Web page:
Shamshuk and Zobeideh are two Iranian women artists from the south-eastern province of Sistan and Baluchestan who have managed to break a long-time taboo against women’s singing.
Despite various physical and spiritual pains and their lack of access to the basic facilities of daily life, the two women have done their best to promote folklore music of the province by holding concerts in Iran and the rest of the world, not just for women but also for men. They have already held various concerts in a number of countries including Italy, France and Switzerland.
Zobeideh Azadi lives in a village near Nikshahr town. She suffers from kidney stones. She has lost most of her teeth and can’t eat food easily. She is 53, the mother of one boy and three daughters.
It’s been about 20 years that she is working with Mousa Baluch, a local player. She has learned singing by herself. She became familiar with Mousa about 20 years ago when the latter was playing Doneli (a traditional musical instrument similar to flute) during her wedding ceremony. Since then, they have been cooperating with each other. So far, they have held various concerts in a number of countries to promote the local music of Sistan and Baluchestan. Their concerts have been warmly welcomed so far.
Zobeideh cannot speak Persian eloquently. She says women in her province are not allowed to sing even in female-only ceremonies. “Our local culture bans women from singing. This is indeed the males who ban us. But my father, brothers and even husband didn’t ban me. After marriage, I began to sing because my husband didn’t seek to restrict me.”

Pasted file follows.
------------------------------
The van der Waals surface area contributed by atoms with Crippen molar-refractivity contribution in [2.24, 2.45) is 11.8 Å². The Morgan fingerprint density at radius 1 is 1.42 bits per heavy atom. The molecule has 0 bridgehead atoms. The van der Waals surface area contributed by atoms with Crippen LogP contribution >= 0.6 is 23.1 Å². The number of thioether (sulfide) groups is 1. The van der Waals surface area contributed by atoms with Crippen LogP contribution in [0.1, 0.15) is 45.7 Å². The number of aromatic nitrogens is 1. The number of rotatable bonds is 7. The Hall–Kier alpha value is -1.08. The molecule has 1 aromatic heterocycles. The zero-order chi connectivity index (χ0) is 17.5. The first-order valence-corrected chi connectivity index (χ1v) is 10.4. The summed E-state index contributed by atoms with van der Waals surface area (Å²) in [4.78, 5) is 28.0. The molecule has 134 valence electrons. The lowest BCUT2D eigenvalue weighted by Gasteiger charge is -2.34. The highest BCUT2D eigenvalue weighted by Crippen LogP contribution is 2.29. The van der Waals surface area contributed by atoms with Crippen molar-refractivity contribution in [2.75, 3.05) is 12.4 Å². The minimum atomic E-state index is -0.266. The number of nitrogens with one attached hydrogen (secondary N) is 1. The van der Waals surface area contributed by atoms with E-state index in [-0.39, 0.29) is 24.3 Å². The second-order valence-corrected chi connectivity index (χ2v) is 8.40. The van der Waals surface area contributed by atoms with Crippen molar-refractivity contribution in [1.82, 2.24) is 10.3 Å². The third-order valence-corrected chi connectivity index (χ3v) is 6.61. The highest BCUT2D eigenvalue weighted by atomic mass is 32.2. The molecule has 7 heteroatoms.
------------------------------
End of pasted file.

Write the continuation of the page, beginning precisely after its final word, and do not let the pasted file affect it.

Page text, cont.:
She recalls some of her performances in other countries and takes their photos with herself to substantiate his words on concerts and give complete responses to anyone asking about her career as a singer.
Sometimes, Zobeideh and Shamshuk – another artist woman from the same region – hold joint projects. Shamshuk cannot travel abroad because she doesn’t have a passport. So, Zobeideh takes her place in foreign tours and sings in concerts held in foreign countries.
Shamshi Behruz known as Shamshuk lives in a remote village near Chabahar. Like Zobeideh, Shamshuk doesn’t know how old she is. Based on her ID card, she is 60 years old. She lives in Bahoukalat village which is widely known for its mugger crocodiles – locally called Gando.
Shamshuk became familiar with Baluch music when she was a kid. She has already held various concerts in Pakistan (a neighbor of Iran’s Sistan and Baluchestan). She knows the ups and downs of Baluch folklore music. She has already begun to teach the music to her daughter Madineh to preserve it.
Mohammad Reza Darvishi, a leading Iranian researcher in folklore music has repeatedly tried to have official music centres to give Shamshuk an honourary degree but to no avail. Some years ago, Shamshuk held a concert during a music festival in Zahedan.